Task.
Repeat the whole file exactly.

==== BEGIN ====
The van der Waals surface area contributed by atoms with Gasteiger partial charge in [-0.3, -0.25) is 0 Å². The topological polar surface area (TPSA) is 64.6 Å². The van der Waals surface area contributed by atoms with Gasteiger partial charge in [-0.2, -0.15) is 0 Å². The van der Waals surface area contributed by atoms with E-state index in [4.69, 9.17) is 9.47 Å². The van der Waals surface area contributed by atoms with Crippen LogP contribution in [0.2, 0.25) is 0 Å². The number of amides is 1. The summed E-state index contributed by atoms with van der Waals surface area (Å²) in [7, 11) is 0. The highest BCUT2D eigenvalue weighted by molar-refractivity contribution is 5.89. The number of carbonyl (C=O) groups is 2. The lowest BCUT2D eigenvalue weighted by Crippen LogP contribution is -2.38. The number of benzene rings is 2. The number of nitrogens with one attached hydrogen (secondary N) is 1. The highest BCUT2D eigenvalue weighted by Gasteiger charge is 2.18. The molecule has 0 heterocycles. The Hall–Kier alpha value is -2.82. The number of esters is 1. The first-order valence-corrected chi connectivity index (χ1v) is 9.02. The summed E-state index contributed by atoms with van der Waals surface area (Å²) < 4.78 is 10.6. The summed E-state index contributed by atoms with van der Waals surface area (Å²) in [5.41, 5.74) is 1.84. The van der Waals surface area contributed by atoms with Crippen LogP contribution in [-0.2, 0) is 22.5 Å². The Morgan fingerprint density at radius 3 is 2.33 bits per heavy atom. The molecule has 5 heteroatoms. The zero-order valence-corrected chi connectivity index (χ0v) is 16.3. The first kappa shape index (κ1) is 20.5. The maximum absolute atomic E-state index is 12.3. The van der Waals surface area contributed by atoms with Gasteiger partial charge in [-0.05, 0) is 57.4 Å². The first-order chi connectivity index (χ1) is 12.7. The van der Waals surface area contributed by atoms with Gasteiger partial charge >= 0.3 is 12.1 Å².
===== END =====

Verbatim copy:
The van der Waals surface area contributed by atoms with Gasteiger partial charge in [-0.3, -0.25) is 0 Å². The topological polar surface area (TPSA) is 64.6 Å². The van der Waals surface area contributed by atoms with Gasteiger partial charge in [-0.2, -0.15) is 0 Å². The van der Waals surface area contributed by atoms with E-state index in [4.69, 9.17) is 9.47 Å². The van der Waals surface area contributed by atoms with Crippen LogP contribution in [0.2, 0.25) is 0 Å². The number of amides is 1. The summed E-state index contributed by atoms with van der Waals surface area (Å²) in [7, 11) is 0. The highest BCUT2D eigenvalue weighted by molar-refractivity contribution is 5.89. The number of carbonyl (C=O) groups is 2. The lowest BCUT2D eigenvalue weighted by Crippen LogP contribution is -2.38. The number of benzene rings is 2. The number of nitrogens with one attached hydrogen (secondary N) is 1. The highest BCUT2D eigenvalue weighted by Gasteiger charge is 2.18. The molecule has 0 heterocycles. The Hall–Kier alpha value is -2.82. The number of esters is 1. The first-order valence-corrected chi connectivity index (χ1v) is 9.02. The summed E-state index contributed by atoms with van der Waals surface area (Å²) < 4.78 is 10.6. The summed E-state index contributed by atoms with van der Waals surface area (Å²) in [5.41, 5.74) is 1.84. The van der Waals surface area contributed by atoms with Crippen LogP contribution in [-0.2, 0) is 22.5 Å². The Morgan fingerprint density at radius 3 is 2.33 bits per heavy atom. The molecule has 5 heteroatoms. The zero-order valence-corrected chi connectivity index (χ0v) is 16.3. The first kappa shape index (κ1) is 20.5. The maximum absolute atomic E-state index is 12.3. The van der Waals surface area contributed by atoms with Gasteiger partial charge in [-0.05, 0) is 57.4 Å². The first-order chi connectivity index (χ1) is 12.7. The van der Waals surface area contributed by atoms with Gasteiger partial charge >= 0.3 is 12.1 Å².